Anatomy of a Classic

Trout with Spring Vegetables

Serves 4

Pan-seared trout and tender spring vegetables combine for a quick and sensational skillet meal

Photo: Johnny Autry

When she closes her eyes, Teryi Youngblood can still see her father and grandfather standing in the South Carolina surf at sunset, sending their fishing lines into the breakers for sea trout, whiting, or whatever was biting. “That was every vacation,” she says. “We learned to cast a rod and reel very early in my family.”

These days, Youngblood doesn’t have much time to fish. She has four children, ranging from a toddler to a ten-year-old, and she’s running the kitchen at Passerelle Bistro in Greenville, South Carolina, a little city growing so fast it seems like there’s a crane on every corner. So instead of catching fish, Youngblood consoles herself by cooking it—most often, sweet, mild rainbow trout. “I love everything about trout,” she says. “It’s the gateway fish. Anybody who does not like fish is going to love it.”

Youngblood’s culinary training began when she made banana bread in her grandmother’s kitchen. She watched hours of Julia Child and Jacques Pépin on television and read cookbooks cover to cover during family trips to the beach. Her love of cooking eventually led her to a job as a line cook in Greenville, then as a pastry chef before becoming chef de cuisine at Passerelle in 2013.

In the spring, she likes to give trout a French twist with niçoise olives, garlic, and leeks brightened up with artichokes, asparagus, and lemon. “I’ve just always been a Francophile,” she says of her inspiration. “My daughter was born the same way. When she was four, she wanted to go to Paris, not Disneyland.” The dish comes together quickly and offers a lot of fireworks at the table for not much work. Start with butterflied rainbow trout—choose fat fillets that look pink or creamy white—and season them well. Youngblood likes Espelette pepper (ground from a mildly hot chile grown in Basque Country), but sweet paprika kissed with cayenne will do. The leeks and garlic start with a brief sauté in olive oil, followed by the vegetables and some white wine. She then sears the fillets skin side down in a skillet and places them on top of the vegetables and a bed of sliced lemons before dotting it all with butter and sending the pan to a hot oven.

The trick is to avoid overcooking the flesh but to crisp the skin, which might require just a minute or two under the broiler after the fillets have baked for about ten minutes. “Trout is pretty forgiving as far as fish go,” Youngblood says. “And the skin tastes so good when you get it crispy.”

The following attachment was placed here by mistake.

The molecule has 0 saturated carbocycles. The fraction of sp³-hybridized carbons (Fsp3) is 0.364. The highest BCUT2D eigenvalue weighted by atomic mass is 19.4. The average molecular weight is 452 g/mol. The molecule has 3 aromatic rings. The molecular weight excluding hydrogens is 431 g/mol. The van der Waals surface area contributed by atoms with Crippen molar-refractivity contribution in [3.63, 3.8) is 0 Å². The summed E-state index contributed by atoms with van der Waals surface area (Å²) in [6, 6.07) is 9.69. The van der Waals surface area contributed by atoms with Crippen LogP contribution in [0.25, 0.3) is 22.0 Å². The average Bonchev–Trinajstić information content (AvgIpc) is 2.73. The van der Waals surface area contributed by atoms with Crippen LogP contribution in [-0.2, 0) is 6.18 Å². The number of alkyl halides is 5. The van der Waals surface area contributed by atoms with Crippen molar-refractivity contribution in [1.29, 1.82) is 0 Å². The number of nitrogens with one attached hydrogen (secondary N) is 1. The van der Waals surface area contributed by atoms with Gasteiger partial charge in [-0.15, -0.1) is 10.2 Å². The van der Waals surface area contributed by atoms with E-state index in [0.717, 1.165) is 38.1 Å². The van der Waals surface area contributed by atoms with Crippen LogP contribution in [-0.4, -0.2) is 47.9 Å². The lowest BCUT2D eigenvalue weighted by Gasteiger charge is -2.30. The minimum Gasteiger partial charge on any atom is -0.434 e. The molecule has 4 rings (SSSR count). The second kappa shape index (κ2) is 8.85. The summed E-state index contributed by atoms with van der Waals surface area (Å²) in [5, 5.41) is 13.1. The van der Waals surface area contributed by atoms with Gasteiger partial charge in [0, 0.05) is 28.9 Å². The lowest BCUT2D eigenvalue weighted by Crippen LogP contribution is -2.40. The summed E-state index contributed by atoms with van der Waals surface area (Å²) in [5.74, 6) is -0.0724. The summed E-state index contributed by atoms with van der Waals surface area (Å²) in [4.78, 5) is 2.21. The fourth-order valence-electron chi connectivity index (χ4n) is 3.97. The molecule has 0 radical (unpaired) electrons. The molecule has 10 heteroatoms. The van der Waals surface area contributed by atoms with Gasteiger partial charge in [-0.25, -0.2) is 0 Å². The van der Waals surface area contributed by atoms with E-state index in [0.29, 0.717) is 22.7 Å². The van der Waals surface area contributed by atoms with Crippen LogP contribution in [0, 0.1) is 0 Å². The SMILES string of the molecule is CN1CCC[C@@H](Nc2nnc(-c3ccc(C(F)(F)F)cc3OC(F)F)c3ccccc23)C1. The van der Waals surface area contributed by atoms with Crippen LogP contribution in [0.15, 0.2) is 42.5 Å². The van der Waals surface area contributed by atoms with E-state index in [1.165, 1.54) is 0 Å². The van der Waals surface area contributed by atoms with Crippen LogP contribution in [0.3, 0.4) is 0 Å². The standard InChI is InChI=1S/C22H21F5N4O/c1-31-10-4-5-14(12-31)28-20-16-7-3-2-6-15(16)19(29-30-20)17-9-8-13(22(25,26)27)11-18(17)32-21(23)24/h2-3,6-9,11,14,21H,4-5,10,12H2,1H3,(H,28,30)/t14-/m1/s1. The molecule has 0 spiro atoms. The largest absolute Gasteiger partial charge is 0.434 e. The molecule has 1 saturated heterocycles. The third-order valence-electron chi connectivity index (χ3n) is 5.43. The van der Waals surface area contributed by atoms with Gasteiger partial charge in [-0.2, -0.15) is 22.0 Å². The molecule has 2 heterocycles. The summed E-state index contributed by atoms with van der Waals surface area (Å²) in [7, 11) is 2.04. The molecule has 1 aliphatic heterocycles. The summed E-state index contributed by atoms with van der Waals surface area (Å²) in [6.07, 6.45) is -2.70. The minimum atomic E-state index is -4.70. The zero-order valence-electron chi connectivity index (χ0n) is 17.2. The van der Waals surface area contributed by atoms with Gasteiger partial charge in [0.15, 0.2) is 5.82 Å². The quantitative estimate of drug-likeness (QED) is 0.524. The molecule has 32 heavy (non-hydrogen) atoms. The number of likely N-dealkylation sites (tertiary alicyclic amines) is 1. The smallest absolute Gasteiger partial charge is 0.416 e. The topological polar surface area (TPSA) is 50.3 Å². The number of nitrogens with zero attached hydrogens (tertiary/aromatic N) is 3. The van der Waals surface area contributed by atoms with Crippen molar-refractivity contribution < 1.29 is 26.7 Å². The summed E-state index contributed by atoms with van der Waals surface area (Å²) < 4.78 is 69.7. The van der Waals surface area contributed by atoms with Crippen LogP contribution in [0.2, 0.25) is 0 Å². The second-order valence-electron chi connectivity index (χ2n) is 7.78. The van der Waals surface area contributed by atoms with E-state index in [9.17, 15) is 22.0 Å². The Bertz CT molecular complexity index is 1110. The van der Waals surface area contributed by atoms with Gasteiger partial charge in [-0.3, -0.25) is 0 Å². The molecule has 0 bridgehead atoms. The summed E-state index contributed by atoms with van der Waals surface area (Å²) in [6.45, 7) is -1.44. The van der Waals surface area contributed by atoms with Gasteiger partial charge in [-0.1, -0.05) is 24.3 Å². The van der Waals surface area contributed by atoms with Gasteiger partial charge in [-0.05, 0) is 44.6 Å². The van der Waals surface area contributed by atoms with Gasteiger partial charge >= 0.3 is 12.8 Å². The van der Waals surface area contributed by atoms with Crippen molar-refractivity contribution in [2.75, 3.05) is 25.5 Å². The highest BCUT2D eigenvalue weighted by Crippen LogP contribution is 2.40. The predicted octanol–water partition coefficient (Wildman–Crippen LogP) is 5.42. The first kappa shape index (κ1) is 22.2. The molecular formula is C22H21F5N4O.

• 2 8-12 oz. trout, cleaned and butterflied

    • Kosher salt, freshly ground black pepper, and Espelette pepper (can substitute sweet paprika blended with a pinch of cayenne)

    • 4 tbsp. olive oil, divided

    • 2 leeks, green tops and roots removed, split lengthwise and rinsed

    • 4 cloves garlic, peeled and smashed

    • 1 cup artichoke hearts, quartered (fresh are best, but nonmarinated canned or jarred will work fine)

    • 1 bunch asparagus, trimmed

    • 1/2 cup pitted niçoise olives

    • 4 or 5 sprigs fresh thyme

    • 1/4 cup chopped fresh parsley, divided

    • 1/3 cup white wine

    • 2 lemons, sliced

    • 4 tbsp. butter


  1. Preheat the oven to 400°F.


  2. Season the trout on both sides with salt and peppers.

  3. Heat 2 tablespoons of oil in a large ovenproof skillet over medium and add leeks and garlic. Sauté until leeks soften, about 4 or 5 minutes, lowering heat slightly if garlic begins to brown. Add artichoke hearts, asparagus, olives, thyme, and half the parsley and cook for another 2 minutes, shaking the pan gently. Add the white wine and cook for another minute. Take the pan off the heat, cover the vegetables with slices of lemon, and set aside.


  4. In another large skillet, heat the remaining oil over medium-high heat and add the trout, skin side down. Cook for 2 to 3 minutes so the skin begins to take on a little color. (This can be done one fillet at a time, depending on the size of the pan.)


  5. Carefully lift the fillets and slide them onto the vegetables with the skin side up. Dot the skin with butter, add another sprinkle of salt, and place pan in the oven on the lower rack. Cook for 10 to 15 minutes, depending on the thickness of the fillets. For a crisper skin, set the pan under a heated broiler for a minute or two at the end of the baking time. Take care not to let the skin burn.


  6. Halve the fillets lengthwise, and place on a serving platter with the vegetables. (Remove thyme and garlic.) Spoon sauce from pan over the fish. Garnish with remaining parsley and a few roasted lemon slices.

Teryi Youngblood

Meet the Chef: Teryi Youngblood

Hometown: Easley, South Carolina

Restaurant: Passerelle Bistro in Greenville, South Carolina

Second job: South Carolina governor Nikki Haley named her a 2016 state chef ambassador. “The job is basically traveling around talking about all the great ingredients we have in South Carolina.”

Favorite kitchen gadget: An immersion blender, which she and her staff have nicknamed the trolling motor.